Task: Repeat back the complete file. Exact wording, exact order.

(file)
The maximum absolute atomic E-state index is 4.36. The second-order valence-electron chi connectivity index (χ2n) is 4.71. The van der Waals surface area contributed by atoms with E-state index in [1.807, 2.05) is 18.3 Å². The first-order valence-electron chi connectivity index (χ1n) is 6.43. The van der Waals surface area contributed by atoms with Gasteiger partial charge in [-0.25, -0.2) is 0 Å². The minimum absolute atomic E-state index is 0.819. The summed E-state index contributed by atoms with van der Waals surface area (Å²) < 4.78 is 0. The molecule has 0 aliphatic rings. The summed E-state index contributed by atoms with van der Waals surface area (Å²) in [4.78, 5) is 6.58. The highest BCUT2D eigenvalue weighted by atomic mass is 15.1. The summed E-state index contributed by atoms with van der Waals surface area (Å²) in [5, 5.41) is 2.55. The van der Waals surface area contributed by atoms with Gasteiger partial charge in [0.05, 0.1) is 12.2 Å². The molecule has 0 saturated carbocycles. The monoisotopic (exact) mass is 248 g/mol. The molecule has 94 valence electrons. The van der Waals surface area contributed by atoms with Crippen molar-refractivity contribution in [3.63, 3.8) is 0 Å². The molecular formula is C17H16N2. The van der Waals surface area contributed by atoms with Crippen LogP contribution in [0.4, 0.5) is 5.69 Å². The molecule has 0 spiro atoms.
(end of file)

The maximum absolute atomic E-state index is 4.36. The second-order valence-electron chi connectivity index (χ2n) is 4.71. The van der Waals surface area contributed by atoms with E-state index in [1.807, 2.05) is 18.3 Å². The first-order valence-electron chi connectivity index (χ1n) is 6.43. The van der Waals surface area contributed by atoms with Gasteiger partial charge in [-0.25, -0.2) is 0 Å². The minimum absolute atomic E-state index is 0.819. The summed E-state index contributed by atoms with van der Waals surface area (Å²) < 4.78 is 0. The molecule has 0 aliphatic rings. The summed E-state index contributed by atoms with van der Waals surface area (Å²) in [4.78, 5) is 6.58. The highest BCUT2D eigenvalue weighted by atomic mass is 15.1. The summed E-state index contributed by atoms with van der Waals surface area (Å²) in [5, 5.41) is 2.55. The van der Waals surface area contributed by atoms with Gasteiger partial charge in [0.05, 0.1) is 12.2 Å². The molecule has 0 saturated carbocycles. The monoisotopic (exact) mass is 248 g/mol. The molecule has 94 valence electrons. The van der Waals surface area contributed by atoms with Crippen molar-refractivity contribution in [3.63, 3.8) is 0 Å². The molecular formula is C17H16N2. The van der Waals surface area contributed by atoms with Crippen LogP contribution in [0.4, 0.5) is 5.69 Å². The molecule has 0 spiro atoms.